Devin Kaplan watched and learned from his two older brothers as they progressed to college and professional hockey.
“I was able to absorb everything from my older brothers,” said Kaplan, a right winger with the USA Hockey National Team Development Program. “As the youngest, I was always the one who had to take rides, go to their games, go to their practices. Being able to absorb what I could, being with them was amazing.”
Kaplan’s brothers and parents will be at the Bell Center in Montreal to watch as the 18-year-old from Bridgewater, New Jersey is selected in the 2022 Upper Deck NHL Draft on July 7-8.
Kaplan (6-foot-3, 205 pounds) is #61 in NHL Central Scouting’s final ranking of North American draft-eligible skaters, up from 65 in the midterm rankings. He had 38 points (13 goals, 25 assists) in 53 games for the USA U18 national team and 18 points (eight goals, 10 assists) in 22 games for the NTDP team in the United States Hockey League.
He recorded six points (one goal, five assists) in six games for the USA at the 2022 IIHF U18 World Championship in Landshut and Kaufbeuren, Germany, held from April 23 to May 1. The USA won the silver medal at the Eight Nations Tournament, second to Sweden.
“My identity is a big athletic power forward that creates space for other people but can also create and produce space for myself,” said Kaplan, who will play for Boston University this fall.
Kaplan said he inherited his passion for hockey from his father, Scott, who fell in love with the sport when he was a student at Colgate University. He passed that love on to his three sons, who each took a different path to playing hockey at the elite level.
“Devin grew up on AAA (New Jersey Avalanche), I went to boarding school (at Lawrenceville School in Lawrenceville, New Jersey and Salisbury School in Salisbury, Connecticut) and the middleman (Jalen) went and played high school hockey in New Jersey (Delbarton School in Morristown, New Jersey),” said eldest brother Jordan Kaplan. “And ‘Dev’ went to all these games, so he basically watched everything, every kind of hockey.”
Jordan, 25, was a rookie forward for the New Jersey Devils’ ECHL affiliate Adirondack this season, recording 32 points (11 goals, 21 assists) in 65 games. He had 58 points (26 goals, 32 assists) in 116 games over three years at Sacred Heart University in Fairfield, Connecticut and 2017-21 at the University of Vermont.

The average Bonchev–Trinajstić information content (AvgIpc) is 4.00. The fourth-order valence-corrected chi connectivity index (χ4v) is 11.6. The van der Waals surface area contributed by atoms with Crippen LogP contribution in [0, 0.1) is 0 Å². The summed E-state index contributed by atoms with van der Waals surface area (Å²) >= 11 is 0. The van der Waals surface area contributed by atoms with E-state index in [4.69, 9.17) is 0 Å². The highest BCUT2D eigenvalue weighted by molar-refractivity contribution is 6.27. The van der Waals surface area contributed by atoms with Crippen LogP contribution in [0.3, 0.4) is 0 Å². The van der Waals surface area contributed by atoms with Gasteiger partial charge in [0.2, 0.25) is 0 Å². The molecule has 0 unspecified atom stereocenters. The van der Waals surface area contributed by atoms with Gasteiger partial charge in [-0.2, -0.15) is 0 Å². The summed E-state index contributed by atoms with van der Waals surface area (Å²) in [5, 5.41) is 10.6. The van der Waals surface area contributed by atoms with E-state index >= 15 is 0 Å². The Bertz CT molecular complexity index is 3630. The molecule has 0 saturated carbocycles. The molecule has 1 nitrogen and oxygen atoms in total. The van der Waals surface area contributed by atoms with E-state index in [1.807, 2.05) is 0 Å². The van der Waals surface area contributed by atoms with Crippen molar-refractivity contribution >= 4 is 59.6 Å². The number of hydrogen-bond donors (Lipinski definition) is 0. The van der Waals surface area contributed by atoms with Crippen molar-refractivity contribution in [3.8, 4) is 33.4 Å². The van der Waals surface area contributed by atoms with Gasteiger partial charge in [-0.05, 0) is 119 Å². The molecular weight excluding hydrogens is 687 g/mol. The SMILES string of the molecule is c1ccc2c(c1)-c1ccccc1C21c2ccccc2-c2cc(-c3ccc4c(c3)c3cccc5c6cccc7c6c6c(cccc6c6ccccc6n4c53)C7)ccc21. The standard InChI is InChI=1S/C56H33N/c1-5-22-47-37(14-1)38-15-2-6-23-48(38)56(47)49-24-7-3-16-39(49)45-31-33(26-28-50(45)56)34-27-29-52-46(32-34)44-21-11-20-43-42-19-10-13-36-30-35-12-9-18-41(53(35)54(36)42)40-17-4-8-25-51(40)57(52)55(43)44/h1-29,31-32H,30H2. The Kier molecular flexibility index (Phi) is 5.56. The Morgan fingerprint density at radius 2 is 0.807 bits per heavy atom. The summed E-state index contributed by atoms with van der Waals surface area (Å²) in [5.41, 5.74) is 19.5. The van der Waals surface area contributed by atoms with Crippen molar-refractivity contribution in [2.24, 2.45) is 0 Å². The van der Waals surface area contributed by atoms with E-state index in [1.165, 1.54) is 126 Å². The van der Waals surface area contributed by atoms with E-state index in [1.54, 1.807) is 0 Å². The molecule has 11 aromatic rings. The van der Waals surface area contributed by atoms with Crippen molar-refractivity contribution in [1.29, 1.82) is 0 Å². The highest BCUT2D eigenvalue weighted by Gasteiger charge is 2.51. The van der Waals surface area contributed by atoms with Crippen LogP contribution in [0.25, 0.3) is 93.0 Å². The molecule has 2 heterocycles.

Jalen, 22, finished his senior season at NCAA Division III’s Colby College in Waterville, Maine in March. The defender had seven points (two goals, five assists) in 40 games from 2018-22.
Though the three traveled extensively during hockey season, Devin kept in touch with his brothers regularly, gathering game tips and insight into the life of a college and pro player.
“For Jordan, hockey is like a job now,” Devin said. “He talked about the trials and tribulations of the pros, the emotional stuff, the mental stress. I also spoke to him about my problems, whether it was jumping around in the line-up and not knowing where you’re going to play that day. He always told me, ‘You’re there, you’re playing, just make the best of it and play.'”
Jordan said he tries to share some of the tricks of the trade “that I haven’t been told about growing up, things that give you an edge, or maybe something a coach might look for that a younger kid on his wouldn’t.” recognize would possess.”
“Devin is a sponge,” said Jordan, a free agent. “He is a very smart kid and loves to learn. He’s been watching hockey for a long time. I just tell him little things that I know he can do and I think he did a great job as you can see. “
Devin said Jalen is mostly his conversation outlet from hockey. Jalen moved from the rink to Wall Street and worked as an analyst for BNY Mellon in New York after earning a bachelor’s degree in economics from Colby.
“He loves hockey, but not as much as me and Jordan,” Devin said. “To me, with Jalen, he’s that friend who’s just there to talk about anything that’s not hockey. He’s kind of my getaway guy, getaway boyfriend that I have.”
Still, hockey manages to invade their chats.
“I think my message to him is mostly about work ethic,” Jalen said. “It’s pretty obvious he has all the physical tools, the size, the skills. I guess with him it just depends on how much you want it? You have to be willing to outperform other people.”
USNTP U17 coach Nick Fohr said it took Devin some time to get comfortable in the power forward role.
“The games where he plays best,” Fohr said, “and is most productive for himself and the team, are when he’s physical, skating hard, attacking the net, playing like a power forward and his big body and its uses speed to get in front of the net.
“I think it’s a tough adjustment for a kid who’s 16, 17 years old and being super consistent. And I think he made it. It got better and better and better as we went.”
If Devin continues this upward trend at BU, “you’re going to see him in the NHL for a long time,” Fohr said.
Devin said he looks forward to participating in the BU, which has produced NHL power forwards like Mike Grier, a No. 219 ninth-round pick by the St. Louis Blues in the 1993 NHL draft, who spent 14 seasons with the Edmonton Oilers played, Washington Capitals, Buffalo Sabers and San Jose Sharks and Jordan GreenwaySelected by the Minnesota Wild in the second round (#50) of the 2015 NHL Draft, and has played with the Wild for five seasons.
“I’ve kind of always looked up to Jordan Greenway because he’s an African American player and he’s from the East Coast (Canton, New York),” Devin said. “So there’s a kind of connection there, but it’s a coincidence that I go to BU.”
Photos: USA Hockey, Adirondack Thunder, Colby College